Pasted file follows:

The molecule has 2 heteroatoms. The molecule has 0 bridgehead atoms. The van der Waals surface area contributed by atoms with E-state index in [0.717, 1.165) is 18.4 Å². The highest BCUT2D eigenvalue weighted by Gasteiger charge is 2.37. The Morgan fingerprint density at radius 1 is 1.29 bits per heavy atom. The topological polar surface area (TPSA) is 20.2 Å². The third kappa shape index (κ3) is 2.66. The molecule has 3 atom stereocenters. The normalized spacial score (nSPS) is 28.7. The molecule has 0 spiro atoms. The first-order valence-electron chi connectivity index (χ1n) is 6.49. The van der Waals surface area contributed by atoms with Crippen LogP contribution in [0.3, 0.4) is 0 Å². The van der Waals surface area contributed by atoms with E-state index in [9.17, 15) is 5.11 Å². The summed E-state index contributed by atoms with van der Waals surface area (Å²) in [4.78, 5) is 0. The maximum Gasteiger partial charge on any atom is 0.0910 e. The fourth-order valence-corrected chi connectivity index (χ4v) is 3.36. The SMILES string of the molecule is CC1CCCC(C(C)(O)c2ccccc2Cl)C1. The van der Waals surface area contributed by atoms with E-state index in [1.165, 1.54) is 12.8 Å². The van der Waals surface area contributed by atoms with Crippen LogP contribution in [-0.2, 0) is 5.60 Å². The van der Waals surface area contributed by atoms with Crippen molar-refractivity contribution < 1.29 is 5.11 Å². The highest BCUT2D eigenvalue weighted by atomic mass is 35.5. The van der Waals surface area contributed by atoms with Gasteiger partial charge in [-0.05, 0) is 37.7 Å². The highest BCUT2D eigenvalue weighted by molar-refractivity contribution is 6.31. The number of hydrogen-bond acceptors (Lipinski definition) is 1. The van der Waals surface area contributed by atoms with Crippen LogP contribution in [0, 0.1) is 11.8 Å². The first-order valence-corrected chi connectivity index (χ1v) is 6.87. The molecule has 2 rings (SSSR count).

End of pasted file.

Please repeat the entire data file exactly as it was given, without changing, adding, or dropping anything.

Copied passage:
The molecule has 2 heteroatoms. The molecule has 0 bridgehead atoms. The van der Waals surface area contributed by atoms with E-state index in [0.717, 1.165) is 18.4 Å². The highest BCUT2D eigenvalue weighted by Gasteiger charge is 2.37. The Morgan fingerprint density at radius 1 is 1.29 bits per heavy atom. The topological polar surface area (TPSA) is 20.2 Å². The third kappa shape index (κ3) is 2.66. The molecule has 3 atom stereocenters. The normalized spacial score (nSPS) is 28.7. The molecule has 0 spiro atoms. The first-order valence-electron chi connectivity index (χ1n) is 6.49. The van der Waals surface area contributed by atoms with Crippen LogP contribution in [0.3, 0.4) is 0 Å². The van der Waals surface area contributed by atoms with E-state index in [9.17, 15) is 5.11 Å². The summed E-state index contributed by atoms with van der Waals surface area (Å²) in [4.78, 5) is 0. The maximum Gasteiger partial charge on any atom is 0.0910 e. The fourth-order valence-corrected chi connectivity index (χ4v) is 3.36. The SMILES string of the molecule is CC1CCCC(C(C)(O)c2ccccc2Cl)C1. The van der Waals surface area contributed by atoms with E-state index in [1.165, 1.54) is 12.8 Å². The van der Waals surface area contributed by atoms with Crippen LogP contribution in [-0.2, 0) is 5.60 Å². The van der Waals surface area contributed by atoms with Crippen molar-refractivity contribution < 1.29 is 5.11 Å². The highest BCUT2D eigenvalue weighted by atomic mass is 35.5. The van der Waals surface area contributed by atoms with Gasteiger partial charge in [-0.05, 0) is 37.7 Å². The highest BCUT2D eigenvalue weighted by molar-refractivity contribution is 6.31. The number of hydrogen-bond acceptors (Lipinski definition) is 1. The van der Waals surface area contributed by atoms with Crippen LogP contribution in [0, 0.1) is 11.8 Å². The first-order valence-corrected chi connectivity index (χ1v) is 6.87. The molecule has 2 rings (SSSR count).